Hard lenses are also known as Rigid Gas Permeable (RGP). Soft contact lenses are not successful in patients with high astigmatism. Hard contact lenses only cover part of the cornea surface and are rigid, not flexible. Perhaps the reason that people are less likely to use hard contact lenses is that they get used to hard contact lenses after longer periods of time.
On the other hand, these lenses can be used for a longer period of time, they are less likely to get dust and attract and breed bacteria and can be cleaned easier compared to soft lenses. Ophthalmologists usually recommend hard lenses to those who are looking for higher quality vision.
The most important problem with hard lenses is that you have to wear them regularly until you get used to it, but for soft lenses, even if you don't wear your soft lenses for a week, they'll still be comfortable when you put them on a week later.
Since about 1981, Oxygen transmission contact lenses have entered the market, which even provide the necessary oxygen for the cornea during the night (roughly six times higher than previous ones). The lens oxygen permeability is indicated with the abbreviation of DK which is a certain number for each lens and should be greater than 120 DK for wearing overnight (although they are not recommended because of the risk of eye infection).
Some RGP lenses that are most commonly used in infants and children after cataract surgery and corneal astigmatism, which may develop after an eye injury or eye surgery, and are prescribed for overnight wearing, can be used up to 30 days . Orthokeratology lenses are a type of hard lenses which are only used overnight during sleeping. Today they are rarely used t due to a higher risk of infections and corneal scratches and ulcers, and are not recommended.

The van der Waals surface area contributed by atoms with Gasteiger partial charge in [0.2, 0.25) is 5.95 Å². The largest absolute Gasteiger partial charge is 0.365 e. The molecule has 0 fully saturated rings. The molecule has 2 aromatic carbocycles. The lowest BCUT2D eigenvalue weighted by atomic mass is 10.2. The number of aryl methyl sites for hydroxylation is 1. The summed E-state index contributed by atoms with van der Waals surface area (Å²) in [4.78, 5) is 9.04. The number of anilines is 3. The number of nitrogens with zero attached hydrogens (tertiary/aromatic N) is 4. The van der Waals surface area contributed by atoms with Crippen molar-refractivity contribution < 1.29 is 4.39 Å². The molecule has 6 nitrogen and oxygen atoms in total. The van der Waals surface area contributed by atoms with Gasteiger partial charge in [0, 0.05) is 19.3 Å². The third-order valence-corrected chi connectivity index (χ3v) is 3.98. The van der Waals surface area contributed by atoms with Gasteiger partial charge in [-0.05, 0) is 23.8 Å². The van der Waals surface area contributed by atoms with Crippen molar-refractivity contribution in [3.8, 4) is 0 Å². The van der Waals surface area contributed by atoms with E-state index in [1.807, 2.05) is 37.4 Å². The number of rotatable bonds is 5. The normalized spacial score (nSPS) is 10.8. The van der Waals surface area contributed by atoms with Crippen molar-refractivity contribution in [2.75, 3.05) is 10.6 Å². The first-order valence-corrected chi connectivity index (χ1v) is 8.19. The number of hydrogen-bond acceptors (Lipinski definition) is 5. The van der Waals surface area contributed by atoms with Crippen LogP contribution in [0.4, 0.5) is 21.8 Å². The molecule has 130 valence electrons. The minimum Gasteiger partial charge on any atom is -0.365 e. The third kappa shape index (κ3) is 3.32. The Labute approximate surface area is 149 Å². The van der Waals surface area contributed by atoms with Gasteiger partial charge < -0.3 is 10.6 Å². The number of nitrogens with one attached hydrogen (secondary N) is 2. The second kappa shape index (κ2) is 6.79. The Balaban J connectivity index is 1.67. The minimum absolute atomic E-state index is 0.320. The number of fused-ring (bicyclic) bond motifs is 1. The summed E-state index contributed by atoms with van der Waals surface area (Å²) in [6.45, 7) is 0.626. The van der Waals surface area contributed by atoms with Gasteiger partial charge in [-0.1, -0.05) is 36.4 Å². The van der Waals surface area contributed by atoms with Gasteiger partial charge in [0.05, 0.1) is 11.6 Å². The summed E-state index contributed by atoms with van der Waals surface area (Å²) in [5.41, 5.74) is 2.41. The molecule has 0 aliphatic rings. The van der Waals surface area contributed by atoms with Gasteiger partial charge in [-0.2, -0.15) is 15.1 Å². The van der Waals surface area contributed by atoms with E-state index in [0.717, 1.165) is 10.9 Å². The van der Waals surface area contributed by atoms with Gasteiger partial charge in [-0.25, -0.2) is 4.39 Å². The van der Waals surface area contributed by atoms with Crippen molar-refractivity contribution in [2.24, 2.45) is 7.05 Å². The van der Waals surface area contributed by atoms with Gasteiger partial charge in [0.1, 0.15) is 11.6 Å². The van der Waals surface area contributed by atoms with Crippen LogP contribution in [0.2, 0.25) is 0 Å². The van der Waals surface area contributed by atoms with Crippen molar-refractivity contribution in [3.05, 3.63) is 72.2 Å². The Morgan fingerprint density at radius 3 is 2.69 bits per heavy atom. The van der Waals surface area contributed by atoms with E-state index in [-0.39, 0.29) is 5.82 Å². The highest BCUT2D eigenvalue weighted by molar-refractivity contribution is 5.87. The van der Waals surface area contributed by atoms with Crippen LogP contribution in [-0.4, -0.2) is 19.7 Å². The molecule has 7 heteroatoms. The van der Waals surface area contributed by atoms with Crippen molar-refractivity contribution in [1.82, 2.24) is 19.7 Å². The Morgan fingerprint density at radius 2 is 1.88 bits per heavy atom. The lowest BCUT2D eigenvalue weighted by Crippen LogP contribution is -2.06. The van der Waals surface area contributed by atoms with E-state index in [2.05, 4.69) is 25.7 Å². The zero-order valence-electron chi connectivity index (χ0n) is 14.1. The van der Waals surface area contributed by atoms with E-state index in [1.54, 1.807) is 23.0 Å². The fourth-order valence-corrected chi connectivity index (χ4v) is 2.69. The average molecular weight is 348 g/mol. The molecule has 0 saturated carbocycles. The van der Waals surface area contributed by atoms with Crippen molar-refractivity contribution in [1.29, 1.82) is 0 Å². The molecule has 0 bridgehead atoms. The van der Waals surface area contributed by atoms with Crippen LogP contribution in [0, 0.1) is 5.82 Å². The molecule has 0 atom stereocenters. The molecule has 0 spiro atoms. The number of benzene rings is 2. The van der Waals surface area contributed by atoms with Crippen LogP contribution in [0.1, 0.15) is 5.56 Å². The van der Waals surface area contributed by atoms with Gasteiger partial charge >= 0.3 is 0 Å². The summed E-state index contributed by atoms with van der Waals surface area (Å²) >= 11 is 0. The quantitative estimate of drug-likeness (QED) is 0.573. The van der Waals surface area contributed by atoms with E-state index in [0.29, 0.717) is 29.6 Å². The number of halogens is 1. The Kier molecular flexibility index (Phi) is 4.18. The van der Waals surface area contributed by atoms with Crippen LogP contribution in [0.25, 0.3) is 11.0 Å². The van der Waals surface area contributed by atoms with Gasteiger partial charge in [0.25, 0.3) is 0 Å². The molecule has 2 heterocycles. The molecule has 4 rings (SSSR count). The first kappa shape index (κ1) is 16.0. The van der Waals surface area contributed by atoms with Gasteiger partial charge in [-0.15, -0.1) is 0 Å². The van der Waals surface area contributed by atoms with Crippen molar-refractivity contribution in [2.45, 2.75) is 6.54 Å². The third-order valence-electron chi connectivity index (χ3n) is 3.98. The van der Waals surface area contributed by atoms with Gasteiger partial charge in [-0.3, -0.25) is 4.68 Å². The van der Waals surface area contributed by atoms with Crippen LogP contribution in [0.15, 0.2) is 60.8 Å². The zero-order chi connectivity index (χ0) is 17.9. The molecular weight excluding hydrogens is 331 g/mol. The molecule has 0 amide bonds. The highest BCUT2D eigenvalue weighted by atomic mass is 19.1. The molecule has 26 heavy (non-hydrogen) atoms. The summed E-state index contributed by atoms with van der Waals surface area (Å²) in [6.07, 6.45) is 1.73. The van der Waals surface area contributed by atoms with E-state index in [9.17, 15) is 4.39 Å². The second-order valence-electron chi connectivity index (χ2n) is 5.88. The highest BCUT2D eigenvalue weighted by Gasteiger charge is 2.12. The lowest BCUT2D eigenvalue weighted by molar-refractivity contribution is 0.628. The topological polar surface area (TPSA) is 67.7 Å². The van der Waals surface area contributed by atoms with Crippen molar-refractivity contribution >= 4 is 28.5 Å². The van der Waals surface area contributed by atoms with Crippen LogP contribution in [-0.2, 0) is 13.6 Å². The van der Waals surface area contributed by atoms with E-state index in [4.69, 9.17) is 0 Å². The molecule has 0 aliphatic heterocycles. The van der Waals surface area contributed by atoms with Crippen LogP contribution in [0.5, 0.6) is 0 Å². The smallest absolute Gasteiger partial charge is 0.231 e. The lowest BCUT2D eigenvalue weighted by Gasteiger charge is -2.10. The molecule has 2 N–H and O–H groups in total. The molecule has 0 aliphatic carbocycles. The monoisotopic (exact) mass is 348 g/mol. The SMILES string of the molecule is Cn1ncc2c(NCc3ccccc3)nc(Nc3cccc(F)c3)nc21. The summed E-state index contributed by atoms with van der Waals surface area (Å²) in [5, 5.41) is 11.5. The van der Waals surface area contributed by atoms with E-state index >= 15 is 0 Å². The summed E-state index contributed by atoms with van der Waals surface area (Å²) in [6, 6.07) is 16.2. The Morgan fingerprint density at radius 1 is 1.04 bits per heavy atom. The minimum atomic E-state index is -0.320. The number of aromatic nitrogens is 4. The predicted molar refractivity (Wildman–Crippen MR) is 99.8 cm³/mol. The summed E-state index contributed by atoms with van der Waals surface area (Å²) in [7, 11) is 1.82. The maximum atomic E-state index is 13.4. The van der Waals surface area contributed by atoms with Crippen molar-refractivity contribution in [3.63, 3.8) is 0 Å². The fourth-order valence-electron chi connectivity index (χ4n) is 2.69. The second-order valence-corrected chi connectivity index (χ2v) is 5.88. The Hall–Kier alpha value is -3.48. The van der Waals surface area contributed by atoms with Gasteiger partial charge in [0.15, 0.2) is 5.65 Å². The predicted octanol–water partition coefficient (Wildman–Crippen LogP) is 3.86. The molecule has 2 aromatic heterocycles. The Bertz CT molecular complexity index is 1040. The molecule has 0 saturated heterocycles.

Advantages of Hard Lenses:
First, because hard lenses are made from a firm plastic material, they retain their shape when you blink, which tends to provide sharper vision than pliable soft lenses. Second, hard lenses also are extremely durable. Although you can break them (for instance, if you step on them), you can't tear them easily, like soft lenses, and the protein and fat of tears will not be attached to them.
In fact hard lenses are the best choice for some people for whom soft contacts don't produce the desired visual acuity and they want to have sharper vision, or for people with astigmatism which their astigmatism can not corrected by soft contact lenses. Hard lenses also are suitable for the treatment of corneal keratoconus and presbyopia correction. Recent studies have shown that in children with myopia (nearsightedness) wearing hard lenses can slow down the progression of myopia.
Make sure to purchase your contact lenses from a trusted ophthalmic center and Take advantage of the experts’ advice of the optical shop on choosing the right contact lenses. Never purchase your contact lenses from an optical shop of another medical center or office different from where your ophthalmologist examined your eyes and prescribed contact lenses for you, because the examiner is responsible for your examination and should be answerable to you.
How to Deal with Hard Contact Lenses: